Last week, we lost one of the great original voices in the nation, 87-year-old historian and peace activist Howard Zinn. His was a unique voice -- of truth, clarity, wisdom, sanity, humanity. He was the first of his kind, and his history lessons influenced millions.
A combat veteran of World War II, Howard Zinn taught political science at Spellman College and Boston University and authored dozens of books. A long-time activist, he addressed peace rallies, wrote countless essays against militarism, and repeatedly committed civil disobedience against war and landed in jail.
But it was his breakthrough, two-million-copy-selling masterpiece, A People’s History of the United States, that opened the door for many to embrace a new vision of peace. In this classic work, he told not an “alternative” history of our nation, but the real history -- the story of the movements that resisted slavery, oppression, sexism, racism, greed, the story of ordinary people who changed the country. It is a history that few knew about it, much less taught.
We’ve all been told that history is the story of the rich, the powerful, the warmakers. Howard Zinn taught us that true history is the story of the nonviolent, the peacemaking, the resisters who struggled for justice and peace, from Jesus to Dr. King. With this truth, we know that each one of us can make history, as Howard himself did.
“People, when organized, have enormous power, more than any government,” Howard wrote in his book, A Power Governments Cannot Suppress. “Our history runs deep with the stories of people who stand up, speak out, dig in, organize, connect, form networks of resistance and alter the course of history.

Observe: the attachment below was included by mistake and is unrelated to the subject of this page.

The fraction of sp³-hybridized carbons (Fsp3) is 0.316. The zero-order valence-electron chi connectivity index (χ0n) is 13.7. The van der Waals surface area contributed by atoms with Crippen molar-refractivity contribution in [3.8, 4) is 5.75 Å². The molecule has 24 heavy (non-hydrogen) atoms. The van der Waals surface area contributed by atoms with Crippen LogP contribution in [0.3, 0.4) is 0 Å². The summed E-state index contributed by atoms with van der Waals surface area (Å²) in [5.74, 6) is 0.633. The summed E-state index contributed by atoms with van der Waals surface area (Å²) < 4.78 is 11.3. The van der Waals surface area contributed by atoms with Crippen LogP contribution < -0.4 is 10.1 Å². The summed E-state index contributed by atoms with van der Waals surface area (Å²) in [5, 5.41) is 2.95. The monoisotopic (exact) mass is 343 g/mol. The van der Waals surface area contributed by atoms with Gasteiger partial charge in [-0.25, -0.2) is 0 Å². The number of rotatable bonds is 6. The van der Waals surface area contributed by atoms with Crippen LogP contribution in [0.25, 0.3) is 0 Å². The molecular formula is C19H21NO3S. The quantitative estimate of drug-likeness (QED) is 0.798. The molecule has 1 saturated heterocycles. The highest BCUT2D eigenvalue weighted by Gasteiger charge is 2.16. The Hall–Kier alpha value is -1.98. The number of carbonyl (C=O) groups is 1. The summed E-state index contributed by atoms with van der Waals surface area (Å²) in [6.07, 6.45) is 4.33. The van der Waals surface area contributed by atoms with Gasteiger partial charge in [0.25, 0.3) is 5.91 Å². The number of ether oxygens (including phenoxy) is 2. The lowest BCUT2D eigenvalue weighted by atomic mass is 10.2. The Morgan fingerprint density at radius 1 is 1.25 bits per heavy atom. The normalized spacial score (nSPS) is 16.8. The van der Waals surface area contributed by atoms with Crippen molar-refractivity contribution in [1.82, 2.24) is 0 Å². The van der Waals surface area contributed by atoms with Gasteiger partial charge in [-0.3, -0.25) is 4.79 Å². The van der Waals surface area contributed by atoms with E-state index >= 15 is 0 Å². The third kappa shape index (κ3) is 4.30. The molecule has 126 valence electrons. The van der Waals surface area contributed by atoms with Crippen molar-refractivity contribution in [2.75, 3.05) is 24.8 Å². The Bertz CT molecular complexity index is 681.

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I knew Howard for more than 20 years through our friend Jesuit Fr. Daniel Berrigan. Howard wrote a chapter for my 1996 book of essays in honor of Dan, Apostle of Peace. There, Howard told in detail the story of their famous January 1968 journey to Hanoi, where they suffered under U.S. bombs and received three U.S. airmen who had been held as prisoners of war. Later in Boston, in 1970, Howard hosted Dan while Dan evaded FBI agents hot on his trail. Like Dan, Howard took bold risks for justice and peace. He practiced the lessons of history he taught.
“Of course Dan violated the law, but he was right,” Howard wrote about Dan’s “Catonsville Nine” action.
Over the years, I met him on various occasions -- at events and gatherings -- and I invariably found him friendly, warm, and kind. He always encouraged my efforts to make peace. Last month, I sent him my new book, Daniel Berrigan: Essential Writings, which I knew he would enjoy.
That warm smile, shock of tousled hair, the truth that he spoke so casually -- Howard was an original. He belonged in that rare pantheon of original voices who despite long odds somehow keep the disparate parts of the movement moving -- Amy Goodman, transforming the media through “Democracy Now;” Michael Moore, transforming film through documentary; Paul Farmer, transforming medicine through his preferential option for the poor; Helen Prejean and Kathy Kelly, transforming charity work into powerful advocacy for justice and disarmament; Martin Sheen and Susan Sarandon transforming celebrity into activism; Joan Baez and Pete Seeger, transforming music into political action; Thomas Gumbleton, Joan Chittister, and Daniel Berrigan transforming church routine into steadfast peacework; and so many others.